Character cannot be developed in ease and quiet. Only through experiences of trials and suffering can the soul be strengthened, vision cleared, ambition inspired, and success achieved.
Nov 9, 2012: Why do we suffer and what is the meaning or purpose of suffering? What does it look like to live in a world completely free from pain and suffering? People are so scared of suffering and death, yet like birth, death comes whether we like it or not.
Imagine a world where there is no death and people keep aging and life goes on. What kind of life would that be? It would be like living in a world in which the day never ends, no night, no circadian cycle of day and night. Unless there is darkness we cannot appreciate the significance of light and vice versa. Likewise, in disease and suffering we begin to appreciate the moments of healthy life, free from pain and distress.
There are things in life that we can change and other things that we are unable to change. We can conquer disease and delay death but we cannot eradicate death and live an eternal physical life. Traditionally suffering has been perceived as a morbid experience and a sign of doom and gloom. But there are increasing research findings which suggest a potential relationship between creative development and life adversity. This shows that through suffering we do not always end up devastated, but rather amidst or soon after a calamity or tragedy we may build a creative resilience. In the face of severe stress like physical injury, the body immediately reacts physiologically by releasing a hormone which blocks the perception of pain for the initial moment. Study of soldiers during the war shows that when they are shot in the leg, for example, the initial reaction is numbness and later, pain begins to be felt. In this situation the body releases endorphin which has an analgesic effect and protects the person from excruciating pain and shock until help arrives.
The experience of suffering is as diverse as human beings and can be physical, emotional, mental, or social. However there is a silver lining to suffering which may turn the anguish of a disease or a calamity into potential creativity and bring about amazing positive compensations. Patients suffering from autism, Down’s syndrome, bipolar illness, depression and even certain forms of dementia have been stigmatized and looked down upon as individuals with a disability who deserve to be institutionalized, discriminated against or shunned because of their disability. However, during the past few decades, neuroscientists and researchers have discovered exceptional and extraordinary intellectual, artistic or musical talent and genius abilities among some of those who suffer from these disorders. It seems that the rate of this occurrence is higher among such individuals than the general population. The unusual and highly remarkable accomplishments of children who have grown up with Asperger’s syndrome, a high functioning type of autism, is discussed in an interesting book entitled “Genius Genes”.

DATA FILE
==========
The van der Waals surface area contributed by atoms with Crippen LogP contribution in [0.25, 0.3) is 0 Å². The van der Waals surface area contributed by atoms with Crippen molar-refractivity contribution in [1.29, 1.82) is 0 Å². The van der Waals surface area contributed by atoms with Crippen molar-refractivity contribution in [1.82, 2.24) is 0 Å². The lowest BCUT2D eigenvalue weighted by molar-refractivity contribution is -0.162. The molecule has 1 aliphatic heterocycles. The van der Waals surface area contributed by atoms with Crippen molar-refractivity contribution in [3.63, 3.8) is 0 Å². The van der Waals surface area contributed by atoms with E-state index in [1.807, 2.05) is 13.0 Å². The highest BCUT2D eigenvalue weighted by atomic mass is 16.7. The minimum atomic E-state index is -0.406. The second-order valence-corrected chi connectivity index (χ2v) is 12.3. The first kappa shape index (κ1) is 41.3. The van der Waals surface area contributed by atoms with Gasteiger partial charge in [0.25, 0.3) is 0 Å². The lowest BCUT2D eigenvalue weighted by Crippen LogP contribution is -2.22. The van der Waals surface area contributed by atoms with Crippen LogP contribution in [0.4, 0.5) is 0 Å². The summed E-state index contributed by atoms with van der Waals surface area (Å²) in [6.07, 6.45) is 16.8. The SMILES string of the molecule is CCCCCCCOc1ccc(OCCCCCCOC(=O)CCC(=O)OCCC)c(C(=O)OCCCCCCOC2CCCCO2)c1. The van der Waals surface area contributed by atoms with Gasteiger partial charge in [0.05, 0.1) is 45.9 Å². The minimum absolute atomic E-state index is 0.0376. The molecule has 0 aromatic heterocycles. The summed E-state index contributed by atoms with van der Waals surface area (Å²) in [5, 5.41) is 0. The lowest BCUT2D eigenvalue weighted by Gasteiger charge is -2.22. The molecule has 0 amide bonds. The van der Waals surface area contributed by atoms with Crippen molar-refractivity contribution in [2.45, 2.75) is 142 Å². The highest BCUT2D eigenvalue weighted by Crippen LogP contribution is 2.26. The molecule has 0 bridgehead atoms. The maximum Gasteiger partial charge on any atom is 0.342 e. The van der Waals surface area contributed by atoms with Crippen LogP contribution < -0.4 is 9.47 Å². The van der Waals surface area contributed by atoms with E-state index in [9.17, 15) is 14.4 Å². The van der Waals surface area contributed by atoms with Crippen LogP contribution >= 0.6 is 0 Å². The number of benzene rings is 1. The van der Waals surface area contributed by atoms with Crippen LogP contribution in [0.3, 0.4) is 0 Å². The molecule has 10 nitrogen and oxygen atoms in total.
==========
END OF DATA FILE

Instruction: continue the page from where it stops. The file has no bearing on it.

Interest in unraveling possible enigmatic and intriguing connections between creativity and mental disorder goes back to centuries ago. Socrates and Plato in describing the emotional state of poets, spoke of divine mania or inspiration.
Aristotle was very puzzled by a possible connection between highly gifted individuals and depression writing, “Why is it that all men who are outstanding in philosophy, poetry or the arts are melancholic, and some to such an extent that they are infected by diseases arising from black bile…”
Suffering, especially when it is life threatening, is not only painful and a cause of distress, but also raises questions about the purpose of life and its meaning and ultimate destiny. Spiritual perspectives of life place individual suffering in the larger context of the universe and underscore the fact that suffering is a universal experience. Moreover spiritual teachings give a meaning to human suffering and guide us in how to accept and transcend this experience through faith and a deeper understanding of personal growth.